Bottle Feeding

Bottle feeding your baby

Choosing which way to feed your baby is a very personal decision. What’s never in dispute is that breast milk promotes healthy growth and protects your little one from illness and infection.

So even breastfeeding for one day is a great start for your baby.

But we understand that for some women this isn’t possible.

You may be bottle feeding a precious newborn or supplementing your breast milk with bottle feeds.

Perhaps you are moving to bottles as your baby ages or you can’t be with her all the time because of work or other commitments.  Whatever your reason, we are here to support your choice.

Breastfeeding Mother

The first few days

The bond you develop with your baby while feeding will be strong and nurturing, whether you are breastfeeding or bottle feeding.

You are your baby’s whole world and feeding is a big part of that, regardless of where it comes from!

The first milk that comes into your breasts is called colostrum. It’s rich with nutrients and helps protect your baby from infection.

This is a very important start for a newborn and it is highly recommended you breastfeed your baby during these first few days.

There will only be a small amount of colostrum and your baby will probably feed 8 to 12 times during the first 24 hours after birth. By day three the colostrum starts to change to full breast milk.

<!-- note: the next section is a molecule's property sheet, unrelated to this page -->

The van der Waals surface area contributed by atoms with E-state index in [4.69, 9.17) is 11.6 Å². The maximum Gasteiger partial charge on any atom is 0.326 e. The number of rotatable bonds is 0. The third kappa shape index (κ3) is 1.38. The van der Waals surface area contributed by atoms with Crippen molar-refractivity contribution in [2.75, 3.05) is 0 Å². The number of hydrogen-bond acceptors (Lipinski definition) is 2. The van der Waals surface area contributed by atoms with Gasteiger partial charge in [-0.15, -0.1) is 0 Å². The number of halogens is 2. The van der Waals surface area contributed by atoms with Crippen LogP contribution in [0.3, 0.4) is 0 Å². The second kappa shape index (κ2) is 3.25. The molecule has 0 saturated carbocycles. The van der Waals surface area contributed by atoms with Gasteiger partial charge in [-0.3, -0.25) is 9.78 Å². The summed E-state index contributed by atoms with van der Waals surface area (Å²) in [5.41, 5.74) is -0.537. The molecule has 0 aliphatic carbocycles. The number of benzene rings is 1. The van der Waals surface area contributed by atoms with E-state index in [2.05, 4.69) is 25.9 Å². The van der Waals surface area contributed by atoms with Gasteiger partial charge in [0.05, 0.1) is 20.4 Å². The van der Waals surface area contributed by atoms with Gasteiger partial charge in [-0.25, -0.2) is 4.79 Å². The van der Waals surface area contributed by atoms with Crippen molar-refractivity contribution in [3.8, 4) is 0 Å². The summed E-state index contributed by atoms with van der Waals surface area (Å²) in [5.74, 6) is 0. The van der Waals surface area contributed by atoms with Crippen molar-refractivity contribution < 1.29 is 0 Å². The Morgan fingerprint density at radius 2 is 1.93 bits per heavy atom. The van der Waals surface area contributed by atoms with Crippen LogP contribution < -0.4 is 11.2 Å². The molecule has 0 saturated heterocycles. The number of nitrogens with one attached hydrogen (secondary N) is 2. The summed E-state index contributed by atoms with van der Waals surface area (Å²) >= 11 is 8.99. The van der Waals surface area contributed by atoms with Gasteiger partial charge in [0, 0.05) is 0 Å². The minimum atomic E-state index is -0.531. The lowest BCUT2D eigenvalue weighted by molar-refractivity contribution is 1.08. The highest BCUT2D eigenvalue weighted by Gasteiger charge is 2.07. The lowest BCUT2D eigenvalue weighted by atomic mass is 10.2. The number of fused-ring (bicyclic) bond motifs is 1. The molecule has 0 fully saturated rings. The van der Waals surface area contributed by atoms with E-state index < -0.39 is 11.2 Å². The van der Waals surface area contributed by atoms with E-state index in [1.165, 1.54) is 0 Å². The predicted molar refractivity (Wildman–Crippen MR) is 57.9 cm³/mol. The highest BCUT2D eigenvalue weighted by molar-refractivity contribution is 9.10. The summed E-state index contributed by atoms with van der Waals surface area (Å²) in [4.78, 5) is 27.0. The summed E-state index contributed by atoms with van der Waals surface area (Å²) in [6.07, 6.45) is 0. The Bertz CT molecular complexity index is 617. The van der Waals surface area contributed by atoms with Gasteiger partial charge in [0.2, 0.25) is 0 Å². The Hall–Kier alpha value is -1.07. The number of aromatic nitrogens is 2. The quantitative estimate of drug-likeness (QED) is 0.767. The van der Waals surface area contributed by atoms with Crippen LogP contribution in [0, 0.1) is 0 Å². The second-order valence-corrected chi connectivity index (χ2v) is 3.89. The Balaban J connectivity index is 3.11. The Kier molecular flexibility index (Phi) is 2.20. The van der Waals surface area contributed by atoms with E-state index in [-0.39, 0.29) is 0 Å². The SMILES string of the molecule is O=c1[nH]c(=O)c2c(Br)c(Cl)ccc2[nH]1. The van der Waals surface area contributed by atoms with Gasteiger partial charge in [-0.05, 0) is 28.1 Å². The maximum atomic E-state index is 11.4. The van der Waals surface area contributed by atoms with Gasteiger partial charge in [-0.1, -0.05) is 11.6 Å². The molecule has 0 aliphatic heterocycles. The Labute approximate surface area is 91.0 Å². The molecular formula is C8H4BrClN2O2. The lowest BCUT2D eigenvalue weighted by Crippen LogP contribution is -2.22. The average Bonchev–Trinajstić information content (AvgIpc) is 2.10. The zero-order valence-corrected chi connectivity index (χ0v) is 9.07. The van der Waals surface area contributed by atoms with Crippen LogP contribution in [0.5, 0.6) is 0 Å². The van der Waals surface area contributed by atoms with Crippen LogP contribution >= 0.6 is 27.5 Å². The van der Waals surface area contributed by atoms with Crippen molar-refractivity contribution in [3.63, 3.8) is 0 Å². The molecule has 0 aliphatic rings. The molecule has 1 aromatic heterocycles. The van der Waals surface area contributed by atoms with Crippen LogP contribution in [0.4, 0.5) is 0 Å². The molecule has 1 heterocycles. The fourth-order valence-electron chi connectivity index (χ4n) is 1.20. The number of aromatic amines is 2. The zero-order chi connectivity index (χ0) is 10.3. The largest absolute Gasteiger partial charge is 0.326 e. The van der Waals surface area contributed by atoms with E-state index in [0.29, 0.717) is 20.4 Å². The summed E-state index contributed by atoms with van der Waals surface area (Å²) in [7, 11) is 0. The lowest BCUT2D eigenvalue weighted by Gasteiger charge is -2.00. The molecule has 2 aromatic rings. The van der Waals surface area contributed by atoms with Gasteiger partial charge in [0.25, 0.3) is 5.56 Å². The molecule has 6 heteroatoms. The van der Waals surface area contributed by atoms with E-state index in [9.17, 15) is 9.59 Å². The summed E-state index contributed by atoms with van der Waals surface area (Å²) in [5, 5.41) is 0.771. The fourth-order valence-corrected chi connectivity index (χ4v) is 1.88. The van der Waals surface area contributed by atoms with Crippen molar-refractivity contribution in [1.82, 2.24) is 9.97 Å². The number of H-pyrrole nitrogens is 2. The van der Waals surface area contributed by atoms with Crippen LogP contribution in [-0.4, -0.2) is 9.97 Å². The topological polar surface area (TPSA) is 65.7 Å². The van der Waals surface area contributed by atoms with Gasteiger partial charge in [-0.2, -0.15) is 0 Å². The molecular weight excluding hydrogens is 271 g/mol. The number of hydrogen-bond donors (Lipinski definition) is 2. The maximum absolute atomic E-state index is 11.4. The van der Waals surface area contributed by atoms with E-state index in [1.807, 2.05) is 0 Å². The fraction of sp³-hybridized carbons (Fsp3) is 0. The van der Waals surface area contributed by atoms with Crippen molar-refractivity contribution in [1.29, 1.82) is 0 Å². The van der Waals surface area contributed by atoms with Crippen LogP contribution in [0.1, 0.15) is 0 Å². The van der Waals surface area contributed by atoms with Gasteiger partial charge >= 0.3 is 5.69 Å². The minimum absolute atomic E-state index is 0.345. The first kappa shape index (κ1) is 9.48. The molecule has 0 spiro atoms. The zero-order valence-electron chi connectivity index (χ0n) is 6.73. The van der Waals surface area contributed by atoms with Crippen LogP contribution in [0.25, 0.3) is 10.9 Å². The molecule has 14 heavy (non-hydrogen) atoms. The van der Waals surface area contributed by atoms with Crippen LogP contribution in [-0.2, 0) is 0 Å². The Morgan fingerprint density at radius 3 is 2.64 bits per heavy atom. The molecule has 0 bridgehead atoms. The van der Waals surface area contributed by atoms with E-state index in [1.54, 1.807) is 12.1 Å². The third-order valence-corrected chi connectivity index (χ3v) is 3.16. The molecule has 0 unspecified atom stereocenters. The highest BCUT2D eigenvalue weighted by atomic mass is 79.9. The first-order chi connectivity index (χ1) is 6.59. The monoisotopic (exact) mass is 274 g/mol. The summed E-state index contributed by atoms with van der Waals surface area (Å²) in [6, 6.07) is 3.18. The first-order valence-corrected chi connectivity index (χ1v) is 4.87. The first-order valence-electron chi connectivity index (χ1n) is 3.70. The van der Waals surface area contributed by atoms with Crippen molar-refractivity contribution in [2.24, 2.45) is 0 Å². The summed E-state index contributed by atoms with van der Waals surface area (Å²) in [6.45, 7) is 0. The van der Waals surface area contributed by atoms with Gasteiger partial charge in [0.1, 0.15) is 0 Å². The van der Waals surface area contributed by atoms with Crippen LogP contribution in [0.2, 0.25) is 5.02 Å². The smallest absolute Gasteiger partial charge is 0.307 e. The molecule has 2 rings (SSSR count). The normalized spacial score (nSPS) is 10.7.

Bottle Feeding Baby

There’s so much choice!

When you first consider using a bottle, the choice of bottles and teats may overwhelm you. But we love sifting through all the options and selecting only the best for you to choose from.

And one of the bonuses of using bottles is the anti-colic and anti-reflux ranges which provide an extra level of comfort for you and your baby.

What’s more, these bottles are made to stimulate breastfeeding.

So if you are supplementing breastmilk with formula then these are definitely worth considering.

The MAM bottles have air ventilation holes at the bottom of the bottle. These holes regulate the air pressure inside the bottle which cuts down on the amount of air your baby swallows.